Kathleen Folbigg has been pardoned and could walk from prison within days after spending 20 years behind bars for the deaths of her four children.
A seven-week trial in 2003 a jury found Ms Folbigg guilty of killing her four babies – Caleb, Patrick, Sarah and Laura – between 1989 and 1999.
On Monday, NSW Attorney General Michael Daley said he had recommended to Governor Margaret Beazley she be pardoned and she had accepted the recommendation.
It followed an inquiry in April that heard credible evidence the children might have died of natural causes.
Mr Daley said Tom Bathurst, the former NSW chief justice, who led the inquiry, had “reached the view there is reasonable doubt as to the guilt of Kathleen Folbigg” in the manslaughter of her son Caleb, the infliction of grievous bodily harm on another son, Patrick, and the murders of Patrick, and daughters Sarah and Laura.
“Considering … there is reasonable doubt as to Ms Folbigg’s guilt, I consider that his reason has established exceptional circumstances of the kind that weigh heavily in favour in the way of a free pardon and in the interests of justice, Kathleen Folbigg should be released from custody as soon as possible,” Mr Daley said.
“The Governor agreed. She has now been pardoned.”
He said Ms Folbigg was expected to be released from prison “without delay”. The ABC is reporting that Ms Folbigg has already been freed.
“I think we all have to do put ourselves in her shoes and let her now have the space that she needs to get on with her life and not to harass her or pursue her in any way,” Mr Daley said.
“It has been a 20-year ordeal for her. If she is not out already, she will be soon and we wish her well for the rest of her life.”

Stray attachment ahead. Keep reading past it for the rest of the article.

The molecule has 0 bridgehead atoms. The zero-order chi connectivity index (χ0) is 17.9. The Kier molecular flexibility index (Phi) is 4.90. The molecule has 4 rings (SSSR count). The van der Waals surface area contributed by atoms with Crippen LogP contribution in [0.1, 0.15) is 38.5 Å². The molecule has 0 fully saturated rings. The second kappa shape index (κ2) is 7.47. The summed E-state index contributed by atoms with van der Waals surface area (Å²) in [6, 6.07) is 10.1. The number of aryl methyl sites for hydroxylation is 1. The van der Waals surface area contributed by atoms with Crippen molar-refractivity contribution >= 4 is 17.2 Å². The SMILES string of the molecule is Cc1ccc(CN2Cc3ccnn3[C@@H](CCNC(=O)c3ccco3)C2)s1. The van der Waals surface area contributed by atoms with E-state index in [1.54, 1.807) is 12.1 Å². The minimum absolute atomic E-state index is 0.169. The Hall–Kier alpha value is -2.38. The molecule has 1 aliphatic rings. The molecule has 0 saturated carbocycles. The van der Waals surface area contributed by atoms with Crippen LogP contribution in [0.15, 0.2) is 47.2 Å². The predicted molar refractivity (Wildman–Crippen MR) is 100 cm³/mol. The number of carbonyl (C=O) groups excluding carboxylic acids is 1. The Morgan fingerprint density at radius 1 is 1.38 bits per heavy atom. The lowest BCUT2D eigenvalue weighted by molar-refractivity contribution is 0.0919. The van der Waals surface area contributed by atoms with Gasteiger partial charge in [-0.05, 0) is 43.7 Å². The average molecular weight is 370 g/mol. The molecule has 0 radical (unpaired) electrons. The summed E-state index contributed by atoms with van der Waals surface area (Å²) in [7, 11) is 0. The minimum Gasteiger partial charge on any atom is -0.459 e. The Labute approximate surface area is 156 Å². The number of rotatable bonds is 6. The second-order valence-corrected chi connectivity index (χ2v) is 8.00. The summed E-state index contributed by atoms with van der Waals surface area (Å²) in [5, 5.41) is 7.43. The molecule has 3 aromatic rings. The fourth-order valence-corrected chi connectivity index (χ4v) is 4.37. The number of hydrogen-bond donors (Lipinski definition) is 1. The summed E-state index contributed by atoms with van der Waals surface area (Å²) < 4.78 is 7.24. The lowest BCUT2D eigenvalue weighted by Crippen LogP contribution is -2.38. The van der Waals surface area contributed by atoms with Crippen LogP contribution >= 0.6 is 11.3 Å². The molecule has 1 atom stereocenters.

Mr Daley released a summary of findings prepared by Mr Bathurst.
“There is a reasonable possibility that three of the children died of natural causes,” it said.
Mr Bathurst was “unable to accept… the proposition that Ms Folbigg was anything but a caring mother for her children”.
Monday’s announcement followed submissions to the inquiry led by Mr Bathurst that included concession from the state’s top prosecutor that there was reasonable doubt about Ms Folbigg’s convictions.
She has served 20 years of a 25-year minimum sentence after a jury in 2003 convicted her of killing her children Caleb, Patrick, Sarah and Laura between 1989 and 1999.
The inquiry heard diary entries made by Ms Folbigg as she dealt with her babies’ deaths were used as admissions of guilt at trial, but that purported proof was undermined by new scientific evidence and other developments.
Ms Folbigg has always maintained her innocence, saying Caleb, Patrick, Sarah and Laura all died of natural causes.
Rare genetic variants later identified in Ms Folbigg and her daughters triggered the second inquiry into her conviction not long after a 2019 examination.
-more to come